Wednesday, 29 April 2015

New DNA editing technique for mitochondrial disease may render three parent embryos redundant

A new technique for removing harmful genes from strands of DNA could potentially obviate the need for three parent embryos for preventing mitochondrial disease.

Researchers from the Salk Institute for Biological Studies in La Jolla, California, have reported success for the first time in using gene-editing technology to prevent mitochondrial diseases being passed from female mice to their offspring.

Mitochondrial diseases are inherited maternally and cause a variety of severe conditions that currently have no cure. The UK government has recently legalised the controversial use of embryos carrying DNA from three genetic parents to prevent their transmission, but the proposed techniques have been criticised on both ethical and safety grounds (see my previous review).

This new research, published in the 23 April edition of Cell magazine, involves injecting affected embryos with RNA which leads to the production of enzymes which specifically target and remove faulty genes.

It is reported on this week in Nature, Popular Science, Medical News Today, Tech Times, and (amazingly) has even come to the attention of the BBC. Ted Morrow's blog gives a useful overview.

Authors Alejandro Ocampo and Juan Carlos Izpisua Belmonte realised that reducing the amount of mutant mitochondrial DNA in an egg or fertilised embryo could reduce the chance of mitochondrial disease developing.

They achieved this by injecting mouse embryos with a segment of RNA designed to produce DNA-cutting enzymes called restriction endonucleases and transcription activator-like effector nucleases (TALENs).

These enzymes then sought out mitochondria with mutated DNA and removed it while leaving the normal mitochondrial DNA intact.

The treated embryos were then transferred to female mice where they developed normally and resulted in healthy pups with low levels of the targeted mitochondrial DNA.

These pups later went on to give birth to healthy offspring themselves, demonstrating that this is a viable approach for preventing transgenerational transmission of mitochondrial diseases.

The researchers then trialled the TALENs using mouse eggs that contained genetic material from human patients mitochondrial DNA mutations known to cause two disorders - Leber's hereditary optic neuropathy and dystonia (LHOND) and neurogenic muscle weakness, ataxia, and retinitis pigmentosa (NARP).

Again, the technique resulted in a significant reduction of the mutated DNA.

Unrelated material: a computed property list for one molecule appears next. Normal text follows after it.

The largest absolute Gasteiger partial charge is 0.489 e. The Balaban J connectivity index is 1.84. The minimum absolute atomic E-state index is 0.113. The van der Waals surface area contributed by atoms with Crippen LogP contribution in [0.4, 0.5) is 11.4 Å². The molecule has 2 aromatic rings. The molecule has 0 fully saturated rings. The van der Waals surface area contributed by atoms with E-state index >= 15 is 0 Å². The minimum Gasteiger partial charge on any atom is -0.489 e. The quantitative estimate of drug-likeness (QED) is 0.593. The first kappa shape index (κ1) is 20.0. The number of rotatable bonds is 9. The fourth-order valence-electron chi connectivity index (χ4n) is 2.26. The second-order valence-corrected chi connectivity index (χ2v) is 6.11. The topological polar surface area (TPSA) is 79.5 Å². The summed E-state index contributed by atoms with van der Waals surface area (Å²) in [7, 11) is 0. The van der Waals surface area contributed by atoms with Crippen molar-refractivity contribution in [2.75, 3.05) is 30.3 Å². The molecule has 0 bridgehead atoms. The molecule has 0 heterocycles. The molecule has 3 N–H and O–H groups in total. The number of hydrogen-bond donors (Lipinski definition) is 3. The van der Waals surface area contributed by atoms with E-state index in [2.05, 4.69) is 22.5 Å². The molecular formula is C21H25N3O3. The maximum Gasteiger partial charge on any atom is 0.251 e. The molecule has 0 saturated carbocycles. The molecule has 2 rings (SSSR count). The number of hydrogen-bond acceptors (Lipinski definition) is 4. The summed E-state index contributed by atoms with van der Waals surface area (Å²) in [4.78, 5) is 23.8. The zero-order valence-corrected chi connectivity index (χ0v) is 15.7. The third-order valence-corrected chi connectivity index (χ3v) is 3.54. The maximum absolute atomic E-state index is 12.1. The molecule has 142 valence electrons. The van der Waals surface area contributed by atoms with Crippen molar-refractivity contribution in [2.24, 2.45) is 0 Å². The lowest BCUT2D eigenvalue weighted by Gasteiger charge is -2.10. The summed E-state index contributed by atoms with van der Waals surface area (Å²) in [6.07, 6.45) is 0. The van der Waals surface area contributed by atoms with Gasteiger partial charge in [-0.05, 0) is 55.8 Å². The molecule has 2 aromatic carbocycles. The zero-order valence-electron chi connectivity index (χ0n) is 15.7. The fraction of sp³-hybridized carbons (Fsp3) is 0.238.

It is early days with this new technique which will need thorough testing in mice and non-human primates before being ready for testing in humans.

However it has several obvious advantages over controversial three parent embryo techniques.

First, it does not require DNA donation and so avoids the health risks to donors (such as OHSS) associated with egg harvesting.

Second, it does not involve cell nuclear replacement (cloning) technology with all its safety concerns.

Third, it can be tested on eggs as well as embryos and does not involve the destruction of existing embryos.

Fourth, it is technically much easier to perform than the mitochondrial (or more accurately cytoplasmic) replacement used in three parent techniques. RNA injection is a technique that can be carried out relatively easily in IVF clinics.

Fifth, it appears to be a far more finely targeted technique, eliminating faulty genes rather than replacing the whole cytoplasm with all of it mitochondrial and other organelles. More like a sniper than a blunderbuss or carpet bomber.

Finally it does not produce offspring with three genetic parents.

However, we are still left with three concerns.

First, this new technique does still involve genetic medication of the germline, and the possibility that any ‘mistakes’ in editing would be passed on down the generations. This has already led David King of Human Genetics Alert to reject it outright.

Second, we cannot be sure, without a lot of further research, just how finely tuned it is as an editing tool. How much damage might be done to other genes in the vicinity and what effect might this have? 

Third, once this tool is more widely available, might it then be used by unscrupulous researchers or scientists to edit DNA in more dangerous contexts?

However, were it to work as well as some are hoping, it could potentially reduce the three parent technique, over which so much time, money and sweat has been expended, to a tiny historical footnote.

It will be intriguing to see how this research progresses and how long it takes for those British science journalists and parliamentarians who have been pushing three parent embryos so aggressively to take notice. 

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